Gold is known as a noble metal because of its lack of chemical reactivity. But if you treat it right, you can get it to do some cool things. You can chew on it, make some lousy drugs, screw up the environment mining it, and (maybe) even make a super-pricey burger. Really.
Here is what the average American knows about gold:
- It's pretty
- It costs a lot...
- (For guys only) ...but not as much as alimony, should you forget to purchase a sufficient quantity of said gold to commemorate various occasions of importance, especially anniversaries.
This statement can be represented by a mathematical equation:
But there's plenty that you don't know about gold, for example, you can chew it (sometimes), you can destroy it (but it's not easy), there are a few (terrible) drugs that contain it, and miners use sodium cyanide to extract it, which isn't exactly marvelous for the environment. Before we get to the Chemistry Lesson From Hell,® a little about gold "minerals."
I put the word minerals in quotes because gold (and seven other metals) is found in the earth in its native state – metallic gold. This is because it and the other noble metals – those that are stable to oxygen, carbon dioxide and all the other stuff in the environment – are chemically unreactive (mostly). So, while all the magnesium, sodium, potassium, zinc, lithium, many others... on earth are found in minerals as chemical compounds of the metal (for example, calcium is often found as calcium carbonate, chalk) gold is chemically unchanged and is found as gold metal.
There is an exception. Gold combines with tellurium (of all things) to form gold telluride, a mineral. This is seriously weird chemistry so rather than make an idiot out of myself trying to explain it I'll just show some pretty pictures.
Gold tellurides. Photo: 911 Metalurgist
OK, let's get on with it...
Things that you probably don't want to know about gold but you will read anyhow, if only to placate me:
- Gold is practically inert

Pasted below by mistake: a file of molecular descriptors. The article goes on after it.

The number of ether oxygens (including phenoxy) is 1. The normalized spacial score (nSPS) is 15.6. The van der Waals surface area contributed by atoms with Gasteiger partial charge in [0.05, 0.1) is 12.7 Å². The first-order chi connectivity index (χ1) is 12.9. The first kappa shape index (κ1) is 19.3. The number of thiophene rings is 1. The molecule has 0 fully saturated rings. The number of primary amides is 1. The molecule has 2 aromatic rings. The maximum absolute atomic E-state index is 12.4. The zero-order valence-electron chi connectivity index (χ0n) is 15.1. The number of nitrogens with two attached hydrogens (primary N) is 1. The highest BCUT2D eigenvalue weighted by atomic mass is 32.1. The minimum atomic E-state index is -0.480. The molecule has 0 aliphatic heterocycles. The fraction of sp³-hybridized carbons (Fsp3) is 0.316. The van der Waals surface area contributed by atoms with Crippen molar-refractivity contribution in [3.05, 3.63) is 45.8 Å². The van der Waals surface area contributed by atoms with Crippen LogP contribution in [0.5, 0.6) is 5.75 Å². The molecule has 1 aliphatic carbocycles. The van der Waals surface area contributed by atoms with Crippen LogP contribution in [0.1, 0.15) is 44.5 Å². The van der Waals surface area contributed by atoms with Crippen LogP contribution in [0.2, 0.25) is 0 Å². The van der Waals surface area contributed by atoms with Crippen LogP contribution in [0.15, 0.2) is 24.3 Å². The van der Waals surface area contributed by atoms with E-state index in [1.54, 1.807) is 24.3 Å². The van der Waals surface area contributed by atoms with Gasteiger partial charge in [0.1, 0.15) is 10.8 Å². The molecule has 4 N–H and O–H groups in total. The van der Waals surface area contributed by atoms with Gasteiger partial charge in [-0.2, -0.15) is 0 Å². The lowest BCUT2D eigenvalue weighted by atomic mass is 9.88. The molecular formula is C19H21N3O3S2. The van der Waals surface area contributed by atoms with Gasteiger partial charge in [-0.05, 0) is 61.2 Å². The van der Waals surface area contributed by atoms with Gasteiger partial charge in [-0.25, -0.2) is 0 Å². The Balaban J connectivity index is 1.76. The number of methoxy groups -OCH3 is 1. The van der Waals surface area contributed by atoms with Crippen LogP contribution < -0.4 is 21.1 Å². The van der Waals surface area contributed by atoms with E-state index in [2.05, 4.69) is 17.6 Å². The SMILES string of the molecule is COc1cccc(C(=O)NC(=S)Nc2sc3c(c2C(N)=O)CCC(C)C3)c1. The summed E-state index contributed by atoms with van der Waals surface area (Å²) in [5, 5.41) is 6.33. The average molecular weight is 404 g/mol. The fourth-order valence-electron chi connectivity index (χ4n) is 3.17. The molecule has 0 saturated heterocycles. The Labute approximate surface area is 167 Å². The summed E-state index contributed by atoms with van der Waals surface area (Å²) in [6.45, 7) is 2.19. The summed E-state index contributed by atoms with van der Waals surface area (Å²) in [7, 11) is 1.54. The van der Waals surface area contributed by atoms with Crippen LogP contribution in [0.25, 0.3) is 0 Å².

There are very few things on earth that won't react with nitric acid. It's some powerful ####. But gold does not. You need something even worse called aqua regia ("regal water"), which is made by adding 3 parts of concentrated hydrochloric acid to one part concentrated nitric acid. (Warning - not recommended as eye drops). The reason both acids are required is that they perform different functions in two distinct steps. Nitric acid is a very strong acid but also a powerful oxidizing reagent. Hydrochloric acid provides Cl-.
The reaction of gold metal with aqua regia. Gold reacts reversibly (and very slowly) with nitric acid to form a little Au3+. Then chloride reacts with the Au3+ to form the stable AuCl4- ion, which is water-soluble. This reaction removes the Au3+ from the solution and drives the equilibrium to complete the reaction.
- Pure gold is too soft to make jewelry, so much so that you can chew it.
There are a number of methods used to measure the hardness or softness of metals. (One is called the Rockwell Hardness Scale.) By any measure gold (24K, 100% pure) is soft. It is rarely used in jewelry because it would bend too easily. There is another measure of metallic hardness called the Mohs Scale, which rates metals from 1-10 with 1 being the softest (1). Gold, zinc, tin, and lead (the softest of the common metals) are on the low end (between 1.5-2.5) while steel and tungsten are on the other end (~7). Your teeth are a 5, so while it is not recommended, if you bite down on pure gold you will leave a small imprint. If the gold is thin enough it is possible (but not especially wise) to chew it.